It is best to mulch to keep root system cool and moist; the evergreen foliage needs to be protected from drying winds, especially in winter. Easy to Grow, Makes a Great Hedge! The Boxwood 'Emerald Jewel', Buxus microphylla var.
North Startm is perfect for the classic boxwood hedge of English garden fame that so many gardeners crave. This boxwood stays emerald green all year, providing a beautiful counterpoint to a dreary winter and a refreshing sharpness to the dog days of summer.
Baby Gem Boxwood will grow up to 2 feet in height with an equal spread. They're small enough, and hardy enough, to work in many locations in your yard. Its dwarf nature makes it ideal for those small spaces in your yard where you'd like an evergreen presence.
Your Winter Gem Boxwood is a petite shrub that only grows to about 4 feet in height, but packs a lot of value into that little package. Your Winter Gem Boxwood's possibilities are only as limited as your creativity.
Rounded Shape with Consistent Color Green Velvet Boxwood is a hardy, boxwood variety suitable for several purposes. Your Green Velvet Boxwood adds color and texture to the landscape, growing to a height of 3 feet with an equal spread.
The American and English Buxus varieties are two of the most prevalent species sold in landscaping, but there are many more options for the discerning gardener. Choose from a variety of leaf shapes, growth forms and rate and hardiness ranges for a shrub...
It's best toto figure out the product to use for boxwood fertilizing but, generally, loamy and clay soils require less fertilizer than sandy soils.One sign that your shrubs lack nitrogen is a general yellowing of the lower, older boxwood leaves.
Used as a hedge, nothing provides a better screen against an unsightly view.That said, these handy evergreens do need occasional pruning. Even when chosen for a particular size or shape, an errant branch or twig may need trimming.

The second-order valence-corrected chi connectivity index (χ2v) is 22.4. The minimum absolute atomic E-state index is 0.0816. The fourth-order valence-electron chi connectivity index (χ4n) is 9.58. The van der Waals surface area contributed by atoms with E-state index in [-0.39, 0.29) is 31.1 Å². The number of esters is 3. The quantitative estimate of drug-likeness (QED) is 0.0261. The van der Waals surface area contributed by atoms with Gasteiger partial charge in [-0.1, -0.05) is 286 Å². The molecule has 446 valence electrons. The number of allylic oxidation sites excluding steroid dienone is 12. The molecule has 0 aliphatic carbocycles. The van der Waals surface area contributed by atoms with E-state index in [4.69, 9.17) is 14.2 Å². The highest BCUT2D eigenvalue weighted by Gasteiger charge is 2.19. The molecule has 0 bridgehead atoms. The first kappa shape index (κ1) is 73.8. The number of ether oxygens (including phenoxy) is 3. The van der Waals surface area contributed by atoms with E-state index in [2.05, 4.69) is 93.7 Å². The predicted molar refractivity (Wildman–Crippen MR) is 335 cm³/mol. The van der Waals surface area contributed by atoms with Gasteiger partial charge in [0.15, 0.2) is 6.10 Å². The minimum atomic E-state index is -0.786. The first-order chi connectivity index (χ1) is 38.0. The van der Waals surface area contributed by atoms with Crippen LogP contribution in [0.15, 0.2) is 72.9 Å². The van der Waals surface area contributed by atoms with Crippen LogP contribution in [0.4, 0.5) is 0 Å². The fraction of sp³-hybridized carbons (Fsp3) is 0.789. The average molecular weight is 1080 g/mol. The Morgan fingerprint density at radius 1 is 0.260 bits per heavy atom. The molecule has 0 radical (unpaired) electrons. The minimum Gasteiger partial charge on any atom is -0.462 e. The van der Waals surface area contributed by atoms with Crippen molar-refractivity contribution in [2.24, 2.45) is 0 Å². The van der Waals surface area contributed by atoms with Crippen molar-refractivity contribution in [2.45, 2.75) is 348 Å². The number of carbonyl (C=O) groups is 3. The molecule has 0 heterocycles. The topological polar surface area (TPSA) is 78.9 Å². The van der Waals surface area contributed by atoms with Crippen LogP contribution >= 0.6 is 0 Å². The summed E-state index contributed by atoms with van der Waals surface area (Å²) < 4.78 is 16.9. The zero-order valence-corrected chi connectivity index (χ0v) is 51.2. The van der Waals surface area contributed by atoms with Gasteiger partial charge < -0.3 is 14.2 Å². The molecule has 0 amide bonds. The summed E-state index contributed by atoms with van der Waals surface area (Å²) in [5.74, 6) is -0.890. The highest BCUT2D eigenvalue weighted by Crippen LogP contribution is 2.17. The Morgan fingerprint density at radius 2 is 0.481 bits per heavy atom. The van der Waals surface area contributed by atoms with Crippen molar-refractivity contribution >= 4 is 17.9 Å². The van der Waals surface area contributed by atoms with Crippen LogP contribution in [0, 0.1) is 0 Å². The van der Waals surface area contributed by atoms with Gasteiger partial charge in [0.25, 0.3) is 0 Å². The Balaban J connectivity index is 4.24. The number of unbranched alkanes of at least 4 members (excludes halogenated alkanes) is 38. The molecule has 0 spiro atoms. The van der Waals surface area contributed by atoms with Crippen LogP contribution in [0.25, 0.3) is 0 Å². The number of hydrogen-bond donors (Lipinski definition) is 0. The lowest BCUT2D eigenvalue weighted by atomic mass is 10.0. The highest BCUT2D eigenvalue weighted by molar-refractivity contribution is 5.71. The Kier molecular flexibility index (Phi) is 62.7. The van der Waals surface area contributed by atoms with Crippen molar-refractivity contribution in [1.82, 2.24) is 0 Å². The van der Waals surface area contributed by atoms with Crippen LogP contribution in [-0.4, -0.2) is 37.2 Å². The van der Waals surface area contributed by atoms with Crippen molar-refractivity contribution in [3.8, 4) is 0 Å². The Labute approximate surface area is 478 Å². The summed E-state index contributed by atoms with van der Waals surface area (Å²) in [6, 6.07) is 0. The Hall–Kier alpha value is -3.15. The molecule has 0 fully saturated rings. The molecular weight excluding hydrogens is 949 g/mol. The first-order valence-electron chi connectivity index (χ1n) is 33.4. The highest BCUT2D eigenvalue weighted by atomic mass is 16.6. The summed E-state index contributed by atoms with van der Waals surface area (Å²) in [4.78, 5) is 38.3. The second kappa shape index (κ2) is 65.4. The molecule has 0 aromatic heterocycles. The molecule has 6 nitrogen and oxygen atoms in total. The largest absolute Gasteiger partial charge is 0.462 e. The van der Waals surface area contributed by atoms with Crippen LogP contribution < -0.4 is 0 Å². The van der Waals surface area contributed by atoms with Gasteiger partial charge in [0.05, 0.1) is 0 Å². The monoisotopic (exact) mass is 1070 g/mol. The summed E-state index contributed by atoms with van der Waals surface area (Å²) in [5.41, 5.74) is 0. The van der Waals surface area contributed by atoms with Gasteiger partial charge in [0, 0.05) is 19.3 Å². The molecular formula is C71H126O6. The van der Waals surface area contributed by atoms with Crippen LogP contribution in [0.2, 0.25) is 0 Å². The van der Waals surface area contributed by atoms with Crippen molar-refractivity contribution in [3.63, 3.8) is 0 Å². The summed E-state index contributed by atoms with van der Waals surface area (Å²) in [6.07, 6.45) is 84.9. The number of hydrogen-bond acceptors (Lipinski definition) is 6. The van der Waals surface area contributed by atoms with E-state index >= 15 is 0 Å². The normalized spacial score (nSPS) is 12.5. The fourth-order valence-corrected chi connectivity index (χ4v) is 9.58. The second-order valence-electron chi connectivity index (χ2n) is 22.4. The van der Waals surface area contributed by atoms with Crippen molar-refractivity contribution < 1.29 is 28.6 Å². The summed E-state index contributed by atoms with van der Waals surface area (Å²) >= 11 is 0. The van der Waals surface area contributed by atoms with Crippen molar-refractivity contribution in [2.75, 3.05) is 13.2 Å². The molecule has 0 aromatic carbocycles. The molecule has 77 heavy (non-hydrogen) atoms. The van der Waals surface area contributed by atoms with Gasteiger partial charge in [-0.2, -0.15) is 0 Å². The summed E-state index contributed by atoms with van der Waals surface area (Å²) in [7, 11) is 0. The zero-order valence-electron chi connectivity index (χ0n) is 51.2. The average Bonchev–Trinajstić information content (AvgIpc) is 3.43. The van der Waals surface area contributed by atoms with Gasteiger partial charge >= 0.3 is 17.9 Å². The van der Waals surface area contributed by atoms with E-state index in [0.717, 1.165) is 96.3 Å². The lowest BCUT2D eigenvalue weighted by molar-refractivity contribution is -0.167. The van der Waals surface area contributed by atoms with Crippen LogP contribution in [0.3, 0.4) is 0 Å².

(Be careful not to damage the shallow roots). Provide leafy, emerald green color to the landscape with a surprisingly scant investment of time and effort on your part, as boxwood watering requirements are minimal once the plant is established.
If boxwoods prove too much work to maintain in your climate, give aa try – many are extremely cold hardy and small-leafed varieties can be clipped into formal hedges. Just like you care for your boxwoods in summer, care of boxwoods in winter is paramount.
Mealybugs are difficult to control with insecticides. The nymphs begin feeding on the plant right away. High nitrogen fertilizer applications coincide with large populations of boxwood mites.As with other types of spider mites, these pests overwinter...
You can prolong the life of these infected plants by providing plenty of water and feeding them regularly, but they will eventually succumb to nematodes. When they do, consider replacing them with nematode-resistant American boxwoods,.
A green ornamental throughout the year, this evergreen exhibits tiny pale green flowers in spring set against a bed of lovely dark green leaves that are oblong and glossy. Line them in front of your porch for added privacy and year-round foliage.
If feeding activity is accelerated, the leaves may actually start dropping off the plant.The best way to determine if spider mites are doing the damage is by holding a piece of plain paper under the plant and giving the branches a shake.
Read on to learn more.Some people are reporting that their boxwood has a bad odor. But it does happen.In fact, unbeknownst to many, boxwood shrubs produce tiny, inconspicuous blooms – normally in late spring.
Keep reading to learn about care for boxwood in pots and how to plant boxwoods in containers.Plant your boxwood shrubs in containers that are fast draining and big. You want your pot to be as wide as the plant is tall, and even wider if you can manage...
In time, the foliage turns yellow and then fades to tan.Treating boxwood decline starts with prevention. Be sure they getAvoid circumstances that stress the plants. Keep the boxwood free from insect infestation.One of the causes for die-back diseases...
If your beloved boxwoods are already infested, read on for tips on boxwood mite damage and boxwood mite control.What are boxwood bud mites? They are tiny insects that eat away on the bottom of boxwood leaves.
Our Red Knockout Rose Trees stand out in spectacular fashion when encircled by this brilliant compact hedge. It looks magnificent bordering a walkway or driveway. The Dwarf Boxwood performs well in full sun to partial shade and adapts nicely to most any...